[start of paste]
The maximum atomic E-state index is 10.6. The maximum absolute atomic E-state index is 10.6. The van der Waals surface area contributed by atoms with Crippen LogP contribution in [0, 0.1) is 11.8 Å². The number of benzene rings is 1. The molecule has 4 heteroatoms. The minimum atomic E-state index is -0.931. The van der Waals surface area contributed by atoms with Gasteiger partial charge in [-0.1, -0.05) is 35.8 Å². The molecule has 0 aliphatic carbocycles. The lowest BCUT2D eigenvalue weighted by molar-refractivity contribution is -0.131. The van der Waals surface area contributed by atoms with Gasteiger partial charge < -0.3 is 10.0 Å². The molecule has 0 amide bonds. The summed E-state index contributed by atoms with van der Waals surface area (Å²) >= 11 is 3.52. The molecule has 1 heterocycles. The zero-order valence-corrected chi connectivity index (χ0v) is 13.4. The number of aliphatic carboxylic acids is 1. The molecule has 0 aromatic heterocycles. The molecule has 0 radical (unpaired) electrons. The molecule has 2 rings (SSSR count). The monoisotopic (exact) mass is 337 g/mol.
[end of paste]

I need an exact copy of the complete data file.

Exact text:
The maximum atomic E-state index is 10.6. The maximum absolute atomic E-state index is 10.6. The van der Waals surface area contributed by atoms with Crippen LogP contribution in [0, 0.1) is 11.8 Å². The number of benzene rings is 1. The molecule has 4 heteroatoms. The minimum atomic E-state index is -0.931. The van der Waals surface area contributed by atoms with Gasteiger partial charge in [-0.1, -0.05) is 35.8 Å². The molecule has 0 aliphatic carbocycles. The lowest BCUT2D eigenvalue weighted by molar-refractivity contribution is -0.131. The van der Waals surface area contributed by atoms with Gasteiger partial charge < -0.3 is 10.0 Å². The molecule has 0 amide bonds. The summed E-state index contributed by atoms with van der Waals surface area (Å²) >= 11 is 3.52. The molecule has 1 heterocycles. The zero-order valence-corrected chi connectivity index (χ0v) is 13.4. The number of aliphatic carboxylic acids is 1. The molecule has 0 aromatic heterocycles. The molecule has 0 radical (unpaired) electrons. The molecule has 2 rings (SSSR count). The monoisotopic (exact) mass is 337 g/mol.